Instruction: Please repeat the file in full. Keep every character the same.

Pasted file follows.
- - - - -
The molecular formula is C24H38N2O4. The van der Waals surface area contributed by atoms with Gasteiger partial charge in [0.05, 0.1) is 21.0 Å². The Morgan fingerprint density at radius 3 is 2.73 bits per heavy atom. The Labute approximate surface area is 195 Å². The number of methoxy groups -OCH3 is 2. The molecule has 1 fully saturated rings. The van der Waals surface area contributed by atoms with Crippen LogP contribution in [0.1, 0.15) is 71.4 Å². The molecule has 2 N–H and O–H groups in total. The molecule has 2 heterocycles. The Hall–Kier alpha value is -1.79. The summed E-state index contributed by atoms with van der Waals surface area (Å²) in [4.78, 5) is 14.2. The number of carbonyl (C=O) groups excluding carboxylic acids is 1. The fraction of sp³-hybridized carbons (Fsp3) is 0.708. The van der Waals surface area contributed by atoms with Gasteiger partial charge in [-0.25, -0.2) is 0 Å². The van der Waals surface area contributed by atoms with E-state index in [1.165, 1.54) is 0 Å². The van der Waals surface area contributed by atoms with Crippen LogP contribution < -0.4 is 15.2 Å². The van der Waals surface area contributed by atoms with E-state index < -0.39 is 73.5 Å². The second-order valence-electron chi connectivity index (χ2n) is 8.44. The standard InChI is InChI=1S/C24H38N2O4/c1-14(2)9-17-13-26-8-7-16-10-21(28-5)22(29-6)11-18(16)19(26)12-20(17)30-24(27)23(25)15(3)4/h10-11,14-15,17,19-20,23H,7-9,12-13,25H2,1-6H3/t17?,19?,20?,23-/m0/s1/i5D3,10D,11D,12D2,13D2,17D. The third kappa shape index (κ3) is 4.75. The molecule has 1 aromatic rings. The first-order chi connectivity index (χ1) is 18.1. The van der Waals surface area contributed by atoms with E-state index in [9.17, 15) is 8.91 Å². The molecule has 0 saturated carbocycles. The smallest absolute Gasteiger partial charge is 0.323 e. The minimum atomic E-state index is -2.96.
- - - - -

The molecular formula is C24H38N2O4. The van der Waals surface area contributed by atoms with Gasteiger partial charge in [0.05, 0.1) is 21.0 Å². The Morgan fingerprint density at radius 3 is 2.73 bits per heavy atom. The Labute approximate surface area is 195 Å². The number of methoxy groups -OCH3 is 2. The molecule has 1 fully saturated rings. The van der Waals surface area contributed by atoms with Crippen LogP contribution in [0.1, 0.15) is 71.4 Å². The molecule has 2 N–H and O–H groups in total. The molecule has 2 heterocycles. The Hall–Kier alpha value is -1.79. The summed E-state index contributed by atoms with van der Waals surface area (Å²) in [4.78, 5) is 14.2. The number of carbonyl (C=O) groups excluding carboxylic acids is 1. The fraction of sp³-hybridized carbons (Fsp3) is 0.708. The van der Waals surface area contributed by atoms with Gasteiger partial charge in [-0.25, -0.2) is 0 Å². The van der Waals surface area contributed by atoms with E-state index in [1.165, 1.54) is 0 Å². The van der Waals surface area contributed by atoms with Crippen LogP contribution < -0.4 is 15.2 Å². The van der Waals surface area contributed by atoms with E-state index < -0.39 is 73.5 Å². The second-order valence-electron chi connectivity index (χ2n) is 8.44. The standard InChI is InChI=1S/C24H38N2O4/c1-14(2)9-17-13-26-8-7-16-10-21(28-5)22(29-6)11-18(16)19(26)12-20(17)30-24(27)23(25)15(3)4/h10-11,14-15,17,19-20,23H,7-9,12-13,25H2,1-6H3/t17?,19?,20?,23-/m0/s1/i5D3,10D,11D,12D2,13D2,17D. The third kappa shape index (κ3) is 4.75. The molecule has 1 aromatic rings. The first-order chi connectivity index (χ1) is 18.1. The van der Waals surface area contributed by atoms with E-state index in [9.17, 15) is 8.91 Å². The molecule has 0 saturated carbocycles. The smallest absolute Gasteiger partial charge is 0.323 e. The minimum atomic E-state index is -2.96.